Tens of thousands are in Tahrir Square on the fourth day of demonstrations against the military junta, clashes left 28 dead...
On Tuesday, a crowd of tens of thousands thronged on Tahrir Square in Cairo. Egyptian activists have called for mass demonstrations at the site - which was the epicenter of the revolt that caused the resignation of Hosni Mubarak on February 11 - to intensify pressure on the military junta that has been ruling the country for nine months.
The board held emergency meetings with political parties to try to curb demands for a "second revolution." Protesters demanded the resignation of the junta and the transfer of power to a civilian authority on the fourth day of protests, despite a police crackdown that left at least 28 dead and thousands wounded since Saturday.
The mobilization continues though. On Monday, the transitional government of Prime Minister Essam Sharaf submitted its resignation. The Supreme Council of the Armed Forces, however, has not yet ruled whether to accept or reject the resignation of the Executive.
The Egyptian military head of state, Hussein Tantawi, was expected to make a speech Tuesday to the nation. The new wave of mobilization occurs less than a week before parliamentary elections are scheduled to begin on November 28. In all, the electoral process will take three months.
At least three protesters were killed Monday night at Ismailia, Egypt, in the east, in clashes against the country's security forces, while fighting continued on Tuesday near the Interior Ministry in Cairo.
According to the state news agency, Mena, 60 other protesters were injured in clashes in Ismailia, a town along the Suez Canal. Civil unrest in Ismailia began on Monday, when citizens took to the streets to protest against the violence used by security forces against demonstrators in Cairo.
Meanwhile, in the capital, firing rubber bullets and the effects of tear gas left at least 20 wounded on Tuesday near Tahrir Square and the Ministry of the Interior, the location of most of the fighting, medical sources said to the agency Mena.
After the convening of the demonstration on Tuesday, police reinforcements drove to the vicinity of the Interior Ministry, whose access is prohibited by barriers of agents in riot gear.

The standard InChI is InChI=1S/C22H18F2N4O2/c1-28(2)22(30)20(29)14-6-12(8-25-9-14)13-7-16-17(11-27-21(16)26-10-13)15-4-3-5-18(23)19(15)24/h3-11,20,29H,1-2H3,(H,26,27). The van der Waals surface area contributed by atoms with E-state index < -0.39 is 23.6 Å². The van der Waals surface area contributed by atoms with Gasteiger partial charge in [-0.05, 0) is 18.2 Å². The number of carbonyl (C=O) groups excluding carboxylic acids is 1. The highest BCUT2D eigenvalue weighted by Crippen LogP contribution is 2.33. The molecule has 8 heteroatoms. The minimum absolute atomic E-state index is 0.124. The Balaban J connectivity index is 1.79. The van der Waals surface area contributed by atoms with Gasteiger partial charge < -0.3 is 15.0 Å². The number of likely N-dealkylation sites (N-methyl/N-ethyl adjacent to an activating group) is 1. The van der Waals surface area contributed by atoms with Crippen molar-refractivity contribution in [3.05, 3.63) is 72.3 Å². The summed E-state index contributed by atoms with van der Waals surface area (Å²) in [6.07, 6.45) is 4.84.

The police continued firing tear gas against demonstrators, who responded by throwing stones into Muhammad Mahmoud Street, where the American University is. Last night, the protesters chanted slogans such as, "Freedom, freedom," "Egypt, Egypt" and "The people want the fall of Marshal" in reference to the head of the junta.
Request by Amnesty
Amnesty International (AI) called on the European Union (EU) on Tuesday to "increase pressure" on the Egyptian military junta to ensure a transition to democracy and respect for justice and human rights.
In a statement, the organization said there were "overwhelming signs" that the Egyptian authorities "did not intend to make the promised transition to democracy and justice," in reference to the clashes between the police and protesters in recent days.
According to NGOs, "clearer international pressure and clear objectives are needed " as the Egyptian military junta is "processing thousands of civilians, applying harsh measures to peaceful protests and expanding emergency laws."
In its latest report on Egypt, the organization condemned the "deplorable" human rights situation in the country under the transitional regime of the junta, and said it "fulfilled little of its commitments and the situation has worsened in several areas."
According to Amnesty, since August, some 12,000 civilians have been tried around the country in "extremely unfair" processes and noted that 13 of them were sentenced to death.
Translated from the Portuguese version by:
After it turned out that Deputy Prime Minister Andrei Belousov included the Fonbet betting company in the list of backbone enterprises that can count on state support, everyone started talking about these bookmakers.